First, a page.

As shown below, the V1a antagonist did not influence resident–intruder aggression in dominant male waxbills. However, recent findings in song sparrows demonstrate that VT neuronal activation in the paraventricular nucleus of the hypothalamus (PVN) is negatively correlated with aggression (Goodson & Kabelik in press), suggesting that endogenous VT secretion is dampened in more aggressive males relative to less aggressive males. We therefore conducted additional resident–intruder tests using six subordinate male waxbills that were frequently used as stimuli for the dominant males.
As shown in figure 1a, resident–intruder aggression in the home cage did not differ as a function of treatment (saline versus antagonist; tied z-value = −0.734, p = 0.463, Wilcoxon signed-rank test). Aggression in the presence of a female (mate competition) was very high and was significantly reduced by the V1a antagonist (figure 1b; tied z-value = −2.429, p = 0.015), whereas no effect was observed for resident–intruder aggression in a novel cage (figure 1c; tied z-value = −0.280, p = 0.779).
Total numbers of aggressive behaviours (mean ± s.e.m.) exhibited by male violet-eared waxbills in the context of (a) resident–intruder tests, (b) mate competition in a novel cage and (c) male–male interaction in a novel cage. Subjects ...
As predicted, injections of the V1a antagonist in typically subordinant males produced a significant facilitation of aggression over the control levels (figure 2; tied z-value = −2.023, p = 0.043).
Total numbers of aggressive behaviours (mean ± s.e.m.) exhibited in resident–intruder tests by male violet-eared waxbills that were typically subordinate. Subjects were tested in a within-subjects design following injections of saline ...
VT facilitates mate competition aggression in colonial songbirds and inhibits resident–intruder aggression in territorial songbirds (Goodson 2008). Although this difference was originally interpreted in relation to social structure, we now demonstrate that endogenous VT produces both effects in the same species, although effects on resident–intruder aggression are restricted to less aggressive males. Mate competition produced a near doubling of aggression compared with male–male tests in a novel cage, indicating that the presence of a female was highly salient. Notably, the antagonist eliminated only the portion of aggression that is attributable to mate competition, leaving normal territorial levels intact. This finding provides further support for the conclusion that non-sexual territoriality in dominant males is not influenced by endogenous VT.
Although multiple factors may underlie such contextual and phenotypic variation in peptide–behaviour relationships, one important factor appears to be that different VT cell groups are activated in different contexts. VT neurons of the BSTm respond to ‘positive’ stimuli that are associated with affiliation, inclusive of mate competition, but not to stimuli that normally elicit aversion or territorial aggression (Goodson & Wang 2006). In contrast, VT/VP neurons of the PVN respond to stressful events (Wotjak et al. 1996; Goodson & Evans 2004) and exhibit activity that correlates negatively with territorial aggression (Goodson & Kabelik in press). We find no evidence for aggression-promoting VT neurons in the anterior hypothalamus of birds (Goodson & Kabelik in press), as found in hamsters (Delville et al. 1996; Ferris et al. 1997).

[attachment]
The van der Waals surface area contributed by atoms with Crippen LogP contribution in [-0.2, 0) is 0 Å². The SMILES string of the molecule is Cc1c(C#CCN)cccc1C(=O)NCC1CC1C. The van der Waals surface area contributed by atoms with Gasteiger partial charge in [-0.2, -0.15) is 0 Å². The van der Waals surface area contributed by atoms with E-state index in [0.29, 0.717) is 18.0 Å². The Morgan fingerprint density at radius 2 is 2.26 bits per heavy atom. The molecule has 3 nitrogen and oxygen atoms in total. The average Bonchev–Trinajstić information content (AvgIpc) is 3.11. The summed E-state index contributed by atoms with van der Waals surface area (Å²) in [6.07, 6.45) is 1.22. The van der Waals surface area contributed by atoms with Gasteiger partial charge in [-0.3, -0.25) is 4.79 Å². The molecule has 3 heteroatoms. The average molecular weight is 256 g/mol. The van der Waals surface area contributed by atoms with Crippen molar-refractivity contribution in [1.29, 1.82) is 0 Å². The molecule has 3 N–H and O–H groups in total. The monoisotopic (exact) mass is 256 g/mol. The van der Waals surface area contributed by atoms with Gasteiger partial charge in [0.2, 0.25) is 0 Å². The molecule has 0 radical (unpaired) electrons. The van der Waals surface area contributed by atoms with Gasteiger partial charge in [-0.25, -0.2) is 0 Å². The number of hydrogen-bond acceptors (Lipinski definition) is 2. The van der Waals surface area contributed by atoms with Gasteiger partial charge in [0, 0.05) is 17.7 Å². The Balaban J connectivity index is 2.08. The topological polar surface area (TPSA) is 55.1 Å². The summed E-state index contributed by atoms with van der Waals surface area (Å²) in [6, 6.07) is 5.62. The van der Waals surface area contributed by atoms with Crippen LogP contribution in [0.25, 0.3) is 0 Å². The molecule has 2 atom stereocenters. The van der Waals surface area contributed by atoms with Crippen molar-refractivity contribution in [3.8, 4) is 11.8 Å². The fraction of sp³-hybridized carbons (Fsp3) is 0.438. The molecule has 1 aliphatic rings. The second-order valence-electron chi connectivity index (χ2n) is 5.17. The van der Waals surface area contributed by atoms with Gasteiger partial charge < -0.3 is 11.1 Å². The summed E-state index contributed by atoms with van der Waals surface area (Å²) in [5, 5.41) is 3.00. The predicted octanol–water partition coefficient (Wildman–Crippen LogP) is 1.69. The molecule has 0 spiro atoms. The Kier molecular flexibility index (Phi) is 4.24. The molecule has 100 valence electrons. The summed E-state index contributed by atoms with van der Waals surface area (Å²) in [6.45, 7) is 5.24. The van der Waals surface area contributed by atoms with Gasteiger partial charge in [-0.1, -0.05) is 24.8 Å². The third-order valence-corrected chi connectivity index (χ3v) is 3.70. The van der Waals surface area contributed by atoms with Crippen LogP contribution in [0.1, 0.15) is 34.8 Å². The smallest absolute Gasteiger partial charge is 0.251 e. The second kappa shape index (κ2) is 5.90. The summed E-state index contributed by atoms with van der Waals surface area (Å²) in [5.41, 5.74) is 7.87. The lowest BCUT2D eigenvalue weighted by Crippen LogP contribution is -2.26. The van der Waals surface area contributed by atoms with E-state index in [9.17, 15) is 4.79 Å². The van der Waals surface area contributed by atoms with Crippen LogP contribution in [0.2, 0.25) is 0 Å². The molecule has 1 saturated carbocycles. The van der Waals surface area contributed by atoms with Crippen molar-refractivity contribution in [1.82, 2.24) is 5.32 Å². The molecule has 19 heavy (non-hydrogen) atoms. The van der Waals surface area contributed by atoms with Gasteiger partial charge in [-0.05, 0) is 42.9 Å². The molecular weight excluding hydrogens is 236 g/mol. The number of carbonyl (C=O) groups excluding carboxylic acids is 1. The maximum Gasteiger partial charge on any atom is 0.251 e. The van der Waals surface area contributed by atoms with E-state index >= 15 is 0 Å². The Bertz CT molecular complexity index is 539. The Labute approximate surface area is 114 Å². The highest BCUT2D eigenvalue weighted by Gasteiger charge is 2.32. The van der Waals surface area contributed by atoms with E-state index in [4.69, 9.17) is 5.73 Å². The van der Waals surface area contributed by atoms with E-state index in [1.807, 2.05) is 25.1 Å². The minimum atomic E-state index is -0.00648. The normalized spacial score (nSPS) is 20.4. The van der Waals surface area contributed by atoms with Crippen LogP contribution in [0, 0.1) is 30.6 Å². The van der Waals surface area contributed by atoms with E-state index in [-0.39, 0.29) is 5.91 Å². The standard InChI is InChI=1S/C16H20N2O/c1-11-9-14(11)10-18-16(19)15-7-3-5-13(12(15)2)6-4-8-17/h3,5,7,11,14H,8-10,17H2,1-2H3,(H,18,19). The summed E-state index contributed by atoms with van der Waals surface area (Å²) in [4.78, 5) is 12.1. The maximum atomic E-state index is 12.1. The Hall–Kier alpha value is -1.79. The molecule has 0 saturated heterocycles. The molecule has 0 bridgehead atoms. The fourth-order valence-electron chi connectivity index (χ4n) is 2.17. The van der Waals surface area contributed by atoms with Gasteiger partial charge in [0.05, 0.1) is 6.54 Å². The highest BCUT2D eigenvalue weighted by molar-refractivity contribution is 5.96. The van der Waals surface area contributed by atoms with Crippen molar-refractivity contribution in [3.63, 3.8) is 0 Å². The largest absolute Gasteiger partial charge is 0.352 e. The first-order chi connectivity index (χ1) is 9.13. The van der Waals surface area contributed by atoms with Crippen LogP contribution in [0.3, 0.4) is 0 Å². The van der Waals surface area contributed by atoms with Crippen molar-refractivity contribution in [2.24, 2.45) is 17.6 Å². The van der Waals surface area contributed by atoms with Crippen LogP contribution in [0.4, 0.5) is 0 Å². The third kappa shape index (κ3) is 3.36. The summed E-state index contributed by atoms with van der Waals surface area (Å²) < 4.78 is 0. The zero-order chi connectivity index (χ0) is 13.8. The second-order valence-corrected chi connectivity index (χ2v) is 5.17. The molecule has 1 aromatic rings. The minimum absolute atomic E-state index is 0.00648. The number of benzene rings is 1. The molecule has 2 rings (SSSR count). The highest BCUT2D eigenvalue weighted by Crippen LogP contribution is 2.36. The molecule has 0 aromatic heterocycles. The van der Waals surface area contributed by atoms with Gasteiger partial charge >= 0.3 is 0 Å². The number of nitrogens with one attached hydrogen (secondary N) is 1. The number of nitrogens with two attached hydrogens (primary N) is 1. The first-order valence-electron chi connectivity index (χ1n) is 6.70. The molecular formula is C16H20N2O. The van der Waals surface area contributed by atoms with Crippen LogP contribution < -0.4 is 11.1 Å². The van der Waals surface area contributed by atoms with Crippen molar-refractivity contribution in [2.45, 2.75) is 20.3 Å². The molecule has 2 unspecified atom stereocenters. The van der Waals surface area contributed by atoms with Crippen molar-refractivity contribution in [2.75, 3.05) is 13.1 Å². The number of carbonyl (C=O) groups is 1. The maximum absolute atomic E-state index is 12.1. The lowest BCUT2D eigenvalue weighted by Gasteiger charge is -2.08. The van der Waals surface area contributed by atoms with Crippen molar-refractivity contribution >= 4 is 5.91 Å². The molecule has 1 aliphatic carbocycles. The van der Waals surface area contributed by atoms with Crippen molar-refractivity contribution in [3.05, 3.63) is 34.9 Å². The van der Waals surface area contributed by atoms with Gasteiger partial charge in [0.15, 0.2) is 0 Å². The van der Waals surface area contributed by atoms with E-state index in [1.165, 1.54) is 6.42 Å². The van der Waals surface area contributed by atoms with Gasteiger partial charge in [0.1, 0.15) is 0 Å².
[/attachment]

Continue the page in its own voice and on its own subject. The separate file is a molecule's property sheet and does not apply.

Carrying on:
The negative correlation between aggression and VT-Fos colocalization in the PVN (Goodson & Kabelik in press) suggests the hypotheses that (i) endogenous release of VT from the PVN inhibits territorial aggression and (ii) dominant males achieve high levels of aggression by reducing VT release. Combined, these hypotheses yield the prediction that a VT receptor antagonist should exert phenotype-dependent effects on behaviour—facilitating aggression in less aggressive, subordinate males (i.e. in males that express higher levels of VT neuronal activity), while having little or no effect on aggressive males, based on their lower levels of VT activity. Both of these hypotheses receive good support from the present results: the V1a antagonist had no effect on resident–intruder aggression in aggressive males, but produced a significant increase in aggression in males that were typically subordinate. Importantly, even in very aggressive males, exogenous VT inhibits aggression (Goodson 1998), indicating that the phenotype-specific antagonist effects obtained here reflect phenotype differences in VT release, not phenotype differences in V1a-like receptor distributions.
Phenotypic differences in VT/VP neurons of the PVN are similarly observed for a variety of mammals and fish (homologous VT neurons in fish are located in the parvocellular preoptic area; Moore & Lowry 1998), and in patterns that are strongly consistent with our findings here. For instance, in several species of fish, subordinate/non-territorial male phenotypes exhibit significantly higher levels of VT mRNA or greater VT immunoreactivity relative to dominant/territorial males (Grober et al. 2002; Miranda et al. 2003; Larson et al. 2006; Lema 2006; Greenwood et al. 2008). Parvocellular preoptic neurons also inhibit the social approach in fish via projections to the brainstem and a complex feedback loop through the periphery (Thompson et al. 2008) and subordinate male mice exhibit significantly higher levels of VP-Fos colocalization in the PVN than do dominant males (J. M. Ho, G. E. Demas & J. L. Goodson, unpublished observation). The present results may therefore be informative for a wide range of taxa.
Experiments were performed in compliance with federal and institutional guidelines for the ethical treatment of animals.
Funding for this work was provided by NIMH grant RO1 MH 62656 to J.L.G.